I need to remind myself to practice looking inwards daily. My life right now is made up of so many if’s, how’s, maybe’s that I could burst from uncertainty. It’s as though I’m losing myself a little bit the more I let Doubt take over me. Who knows – maybe if I don’t confront Doubt, I will become Doubt. On the contrary, however, if I let confidence back in the picture, I can return to the self I find pride in. I like that self.

So where do you stand on Doubt? What is its role in your life and how do you cope?


 

***

In full circle, here are the paintings that I didn’t think anyone else would find interesting/cool/neat/groovy/awesome. But you know what? I think that was Doubt speaking.

Kim McCarty’s Boys & Girls

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Like blurry afterimages drifting past closed eyelids, Kim McCarty’s watercolors hover between presence and absence, innocence and wisdom, and past, present, and future. Working rapidly, at times using only a single color and at others a haunting, bruise-inspired palette of acid yellows, greens, and browns, McCarty’s portraits evoke the sense of uncertainty, ambivalence, anxiety, and loss with which we view today’s generation. – Maloney Fine Arts

We see a lot on the internet. Some, rightfully so, may say too much. But true and complete genius strikes me still when I see it. Kim McCarty’s series, Boys & Girls, overwashed me with wonder.

First, I felt a sense of loss. Heartbreaking loss. The blurred colors almost look like the product of tears watering them down. Then, I saw passion. That same use of blurred reds, pinks, and peaches in the woman leaning forward looks to me like a body that is radiating warmth after making love. The woman approaching us, whose naked body is a myriad of greens, yellows, blues evokes a similar sense of earthy sensuality rather than explicit sexuality.

When I consider the title, my perspective changes. The fused colors don’t necessarily represent sorrow but merely an unformed impression of the world around us. Adolescence and childhood is a time of absorbing what’s around you. We are unsure as to who we are, filling in the lines of our dreams and personality as we age. Perhaps the edges become more defined with age and perhaps they don’t. Perhaps we don’t even want them to.

So, there you have it. The thoughts, short & sweet, that sat on the shelf of half-written blog posts for months on end. Now, I could write more, but there’s something satisfying about showing the thoughts in their unedited form – the form I had doubted for so long – presented as is. As is. Hold my hand, Doubt, we’re getting better at this.

*m

a little tour

chezadriennetitle Everybody has that friend who defies all previously held notions of “effortlessly cool.” You know, the one who wakes up in the morning, picks out any of the perfectly classic numbers hanging in her closet and spends a little under five minutes preparing her face for the world. Everything just clicks. They just seem to get things.  For me, that friend is Adrienne, the bold-browed beauty smiling coyly below. We’ve been best friends going on a decade, which is half of my life thus far (winning at friendship, to put it bluntly), and she only embodies this stereotype more and more with each year. Should I be resentful? Hell, no, because she imparts her wisdom and unbridled inspiration on me every time I see her. This past weekend, though, my whole idea of my best friend just catapulted out of an ornate ceiling with stringed lights draped from an archway. In short, I visited her house and quickly died, went to the heaven reserved for vintage wares, crisp white walls, fireplaces-in-bedrooms, and historic architecture, and then came back to go for waffles. Her apartment almost brought tears to my eyes. So what kind of girl would I be if I didn’t share with you a home so perfect that I almost cried? Not an effortlessly cool one, let’s say that. chezadrienne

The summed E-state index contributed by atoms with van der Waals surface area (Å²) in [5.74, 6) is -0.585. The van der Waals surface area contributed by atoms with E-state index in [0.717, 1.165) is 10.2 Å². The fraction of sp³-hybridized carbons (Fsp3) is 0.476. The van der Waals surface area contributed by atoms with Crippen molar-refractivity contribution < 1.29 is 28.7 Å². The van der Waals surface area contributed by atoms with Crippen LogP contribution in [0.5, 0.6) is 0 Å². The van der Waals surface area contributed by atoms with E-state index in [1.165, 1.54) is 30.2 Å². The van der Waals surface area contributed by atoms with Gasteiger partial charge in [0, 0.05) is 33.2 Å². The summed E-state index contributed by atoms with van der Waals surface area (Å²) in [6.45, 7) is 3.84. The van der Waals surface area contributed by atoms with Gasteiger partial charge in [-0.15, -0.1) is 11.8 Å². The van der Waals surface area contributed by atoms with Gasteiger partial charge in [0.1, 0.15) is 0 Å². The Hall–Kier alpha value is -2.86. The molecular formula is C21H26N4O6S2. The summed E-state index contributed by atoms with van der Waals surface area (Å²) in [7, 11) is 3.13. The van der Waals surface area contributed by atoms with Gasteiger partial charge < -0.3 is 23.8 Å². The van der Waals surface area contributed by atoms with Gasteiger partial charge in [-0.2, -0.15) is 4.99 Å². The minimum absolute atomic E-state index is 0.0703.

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An Etsy find from her sister, this clock was made out of recycled wood that has been stained and repurposed. This piece singlehandedly defines the room’s vibe for me. Hung just above a perfectly proper fireplace, Adrienne’s aesthetic of funky vibes mingling with opulence is the perfect greeting into her home.
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On asking why she chooses to have her (sweet n’ stylish) clothes on display: “It was originally something I bought out of necessity, but I ended up loving the way it brought colour and texture to the space; so much of what I gravitate toward is grey and boring, so having it all exposed forces me to have a little life in my room. It also makes what I own so visible – not just in the literal way – it makes me realize how much I have. It’s terrible how easily I can get caught up in feeling like I need to have new and trendy things (boo consumerism), but having it all on display is such a strong reminder not to be wasteful.”
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On what her favourite part of her room is: “I think my favourite part has to be the archway. As much as arches typically add ornate detail to a room, this one is actually pretty tacky and silly, and I love it. The original wood design was apparently so delicate that it just sort of fell apart with age, so the details were all redone in the 80s – hence the weird and silly retro spheres..”
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Galleries are so daunting to me, I don’t know why, mostly because I’m under the impression that you need real ART. Adrienne scored some vintage frames and record covers and suddenly I am rethinking my whole conception of what makes a “good” gallery. Personally, bringing in a level of intimacy and personality by displaying bits and pieces of your life – be it photos or album covers you’ve always had lying around – is much more interesting.